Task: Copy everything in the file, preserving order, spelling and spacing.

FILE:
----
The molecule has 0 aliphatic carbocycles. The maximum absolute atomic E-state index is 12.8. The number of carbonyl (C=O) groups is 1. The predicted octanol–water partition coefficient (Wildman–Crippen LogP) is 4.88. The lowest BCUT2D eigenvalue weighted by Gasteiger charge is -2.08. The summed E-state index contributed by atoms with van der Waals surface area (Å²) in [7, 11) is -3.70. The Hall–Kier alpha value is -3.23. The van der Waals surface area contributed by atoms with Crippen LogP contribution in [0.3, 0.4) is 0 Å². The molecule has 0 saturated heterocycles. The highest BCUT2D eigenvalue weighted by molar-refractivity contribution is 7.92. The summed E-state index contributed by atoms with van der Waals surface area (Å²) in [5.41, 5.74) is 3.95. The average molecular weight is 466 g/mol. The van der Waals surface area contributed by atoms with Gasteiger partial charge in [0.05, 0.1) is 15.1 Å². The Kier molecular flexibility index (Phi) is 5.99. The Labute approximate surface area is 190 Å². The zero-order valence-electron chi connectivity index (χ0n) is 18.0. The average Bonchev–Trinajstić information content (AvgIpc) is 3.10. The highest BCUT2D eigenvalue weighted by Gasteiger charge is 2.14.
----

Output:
The molecule has 0 aliphatic carbocycles. The maximum absolute atomic E-state index is 12.8. The number of carbonyl (C=O) groups is 1. The predicted octanol–water partition coefficient (Wildman–Crippen LogP) is 4.88. The lowest BCUT2D eigenvalue weighted by Gasteiger charge is -2.08. The summed E-state index contributed by atoms with van der Waals surface area (Å²) in [7, 11) is -3.70. The Hall–Kier alpha value is -3.23. The van der Waals surface area contributed by atoms with Crippen LogP contribution in [0.3, 0.4) is 0 Å². The molecule has 0 saturated heterocycles. The highest BCUT2D eigenvalue weighted by molar-refractivity contribution is 7.92. The summed E-state index contributed by atoms with van der Waals surface area (Å²) in [5.41, 5.74) is 3.95. The average molecular weight is 466 g/mol. The van der Waals surface area contributed by atoms with Gasteiger partial charge in [0.05, 0.1) is 15.1 Å². The Kier molecular flexibility index (Phi) is 5.99. The Labute approximate surface area is 190 Å². The zero-order valence-electron chi connectivity index (χ0n) is 18.0. The average Bonchev–Trinajstić information content (AvgIpc) is 3.10. The highest BCUT2D eigenvalue weighted by Gasteiger charge is 2.14.